THE CAPITAL of modern IRAN, Tehran is one of the largest cities of the world with a metropolitan population of 15 million people. Located on the northernmost limit of the central Iranian plateau, the city is appropriately 3,750 ft (1,143 m) above sea level. To the northeast are the Iranian uplands and the snowcapped Mt. Demovend, legendary home to Zoroaster. The city’s climate is fairly temperate with average summertime temperatures in the upper 70s degrees F (upper 20s degrees C), but close to 32 degrees F (0 degrees C) in the winter. Its rainy season lasts between November and May.
Unlike other Iranian cities, Tehran is not of ancient origin; it is too far removed from the centers of Iranian civilization to the south and west. Its earliest history dates to the 9th century C.E., when Tehran was a small village marked by subterranean dwellings. It remained such a town sitting astride the caravan route that ran across the plateau between Central Asia and Mesopotamia until 1220 C.E., when invading Mongols sacked and completely destroyed the larger nearby city of Ray.
In 1553, the ruling Safavid kingdom made Tehran a second capital, using it as a resort until the decline of the dynasty. Subsequently, the city was sacked by an Afghan incursion that left the city almost deserted. Tehran recovered but remained of secondary importance until Agha Muhammad Khan, the founder of the Qajar dynasty, occupied the city, and because it was close to his tribal lands, he made it his capital in 1788. The Qajar kings enriched the city with palaces, markets, and residences, and Tehran flourished. By the end of the 19th century, city-planning, improvement projects, which included the Sepahsalar mosque, and the first telegraph transformed Tehran into a modern metropolis.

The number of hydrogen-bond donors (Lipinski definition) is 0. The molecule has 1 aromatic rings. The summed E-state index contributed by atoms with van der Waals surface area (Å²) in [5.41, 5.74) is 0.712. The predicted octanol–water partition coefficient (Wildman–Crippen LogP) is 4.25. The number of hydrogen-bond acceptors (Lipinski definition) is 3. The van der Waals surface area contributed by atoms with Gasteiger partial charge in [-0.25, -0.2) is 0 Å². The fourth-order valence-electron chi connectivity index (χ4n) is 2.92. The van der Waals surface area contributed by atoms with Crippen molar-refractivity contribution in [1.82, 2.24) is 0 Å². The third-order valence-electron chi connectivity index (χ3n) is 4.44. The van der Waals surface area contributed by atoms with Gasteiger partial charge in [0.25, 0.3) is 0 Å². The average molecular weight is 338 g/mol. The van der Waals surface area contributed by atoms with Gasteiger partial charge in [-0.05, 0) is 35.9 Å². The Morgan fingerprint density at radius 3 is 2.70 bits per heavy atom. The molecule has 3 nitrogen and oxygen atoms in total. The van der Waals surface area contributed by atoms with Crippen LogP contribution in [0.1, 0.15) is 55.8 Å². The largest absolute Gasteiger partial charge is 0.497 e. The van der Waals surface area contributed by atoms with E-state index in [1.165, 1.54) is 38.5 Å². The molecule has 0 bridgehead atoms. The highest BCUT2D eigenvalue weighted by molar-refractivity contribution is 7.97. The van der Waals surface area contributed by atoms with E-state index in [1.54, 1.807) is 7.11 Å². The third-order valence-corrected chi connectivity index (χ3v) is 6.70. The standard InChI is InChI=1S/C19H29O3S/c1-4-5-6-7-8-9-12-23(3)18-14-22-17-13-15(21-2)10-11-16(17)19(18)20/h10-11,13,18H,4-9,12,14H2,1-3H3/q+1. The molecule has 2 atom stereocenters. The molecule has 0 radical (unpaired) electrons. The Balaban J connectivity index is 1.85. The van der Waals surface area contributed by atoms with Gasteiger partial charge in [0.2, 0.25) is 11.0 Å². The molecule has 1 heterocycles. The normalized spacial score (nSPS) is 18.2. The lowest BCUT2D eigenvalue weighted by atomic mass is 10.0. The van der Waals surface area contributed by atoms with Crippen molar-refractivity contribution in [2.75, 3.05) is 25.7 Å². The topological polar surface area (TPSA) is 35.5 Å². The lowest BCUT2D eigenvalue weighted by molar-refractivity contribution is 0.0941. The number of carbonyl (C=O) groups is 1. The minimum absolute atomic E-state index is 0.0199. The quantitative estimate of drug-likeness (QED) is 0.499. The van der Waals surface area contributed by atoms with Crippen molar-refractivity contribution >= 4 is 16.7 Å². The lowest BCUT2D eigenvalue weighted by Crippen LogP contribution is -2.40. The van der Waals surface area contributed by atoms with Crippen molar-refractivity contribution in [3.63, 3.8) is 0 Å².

Modern Tehran, which dates to this period, is divided into three large areas. The royal residences and wealthy areas of the city are located in the north. The central part of the city is where the more important government buildings, mosques, and palaces are located. The southern section of the city, however, remained very poor and was dominated by slums and industrial districts.
Reza Shah Pahlavi, who ruled 1925–41, modernized the city by constructing broad thoroughfares connecting the city and beautiful fountains and monuments. The city also became a center of learning with the opening of Tehran University in 1934 and subsequently in 1960 the National University. Tehran also hosted the famous meeting of the Big Three (Josef Stalin, Winston Churchill, and Franklin Roosevelt) during the Tehran Conference of 1943.
Since that time, Tehran continued to expand with its own suburbs. Under Muhammad Reza, the last shah, the city was part of the Great Civilization modernization effort that saw the building of nationwide highways, dams, and even model cities. The Islamic Revolution and the subsequent Iran-Iraq War interrupted further city development, namely the implementation of a planned metro subway system. In 2004, the city remained overly congested with buses and taxies, leading to instances of high air pollution and traffic accidents.